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Black and white photograph of James J. Hill (left) with his son, Louis W. Hill, 1912.

James J. Hill with his son, Louis W. Hill

James J. Hill (left) with his son, Louis W. Hill, 1912.

Black and white photoprint of James J. Hill, 1856.

James J. Hill, 1856

James J. Hill, 1856.

Black and white photograph of James J. Hill, 1864.

James J. Hill, 1864

James J. Hill, 1864.

Black and white photograph of James J. Hill, 1885. Photograph by Hayes Robbins.

James J. Hill, 1885

James J. Hill, 1885. Photograph by Hayes Robbins.

James K. Hilyard

James K. Hilyard

James K. Hilyard, early co-owner of the Western Appeal, c.1886.

James Madison Bowler (with cane) and Leonard A. Rosing, c.1900.

James Madison Bowler and Leonard A. Rosing

James Madison Bowler (with cane) and Leonard A. Rosing, c.1900. Photograph by Charles A. Zimmerman.

Color photograph of Jane Smith Williamson’s gravestone at the Greenwood, South Dakota Cemetery.

Jane Smith Williamson’s gravestone at the Greenwood, South Dakota Cemetery

Jane Williamson’s tombstone in the cemetery on the former Yankton Reservation in Greenwood, South Dakota bears a Daughters of the American Revolution marker identifying her as a descendant of a Revolutionary War veteran. Photograph by Lois Glewwe.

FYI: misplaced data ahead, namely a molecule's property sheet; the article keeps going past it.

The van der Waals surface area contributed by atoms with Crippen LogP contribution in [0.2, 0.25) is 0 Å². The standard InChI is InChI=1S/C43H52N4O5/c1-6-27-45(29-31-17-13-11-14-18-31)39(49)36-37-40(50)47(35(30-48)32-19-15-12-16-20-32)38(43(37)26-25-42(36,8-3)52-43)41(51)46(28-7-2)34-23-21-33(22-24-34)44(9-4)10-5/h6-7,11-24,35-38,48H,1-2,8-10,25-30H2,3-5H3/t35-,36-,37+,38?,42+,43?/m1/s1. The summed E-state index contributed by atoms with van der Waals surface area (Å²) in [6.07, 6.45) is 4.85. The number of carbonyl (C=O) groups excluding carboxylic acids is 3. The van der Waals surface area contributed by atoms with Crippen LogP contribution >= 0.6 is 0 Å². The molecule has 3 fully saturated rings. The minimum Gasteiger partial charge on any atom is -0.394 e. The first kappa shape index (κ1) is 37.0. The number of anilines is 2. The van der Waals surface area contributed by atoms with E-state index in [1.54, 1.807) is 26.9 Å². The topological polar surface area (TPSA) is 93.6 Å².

Photogravure of Jane Williamson, undated.

Jane Williamson

Photogravure of Jane Williamson, undated. Reproduced in “What Israel Ought to Do,” a Sermon on Home Missionary Work in Minnesota, by Rev. Wm. C. Covert, October 12, 1899. Jane Williamson is the only woman pictured in this overview of Presbyterian missionaries in the early years of the Dakota Mission. The photograph from which this photogravure was made has never been located and its date is unknown.

photograph of a young woman displaying bobbin lace

Janette (Jeannette) Crooks displaying Battenberg lace piece

Janette (Jeannette) Crooks displaying Battenberg lace piece, c. 1900.

Black and white photograph of Japanese American soldiers at Fort Snelling, VJ Day, 1945.

Japanese American soldiers at Fort Snelling, VJ Day

Japanese American soldiers at Fort Snelling, VJ Day, 1945.

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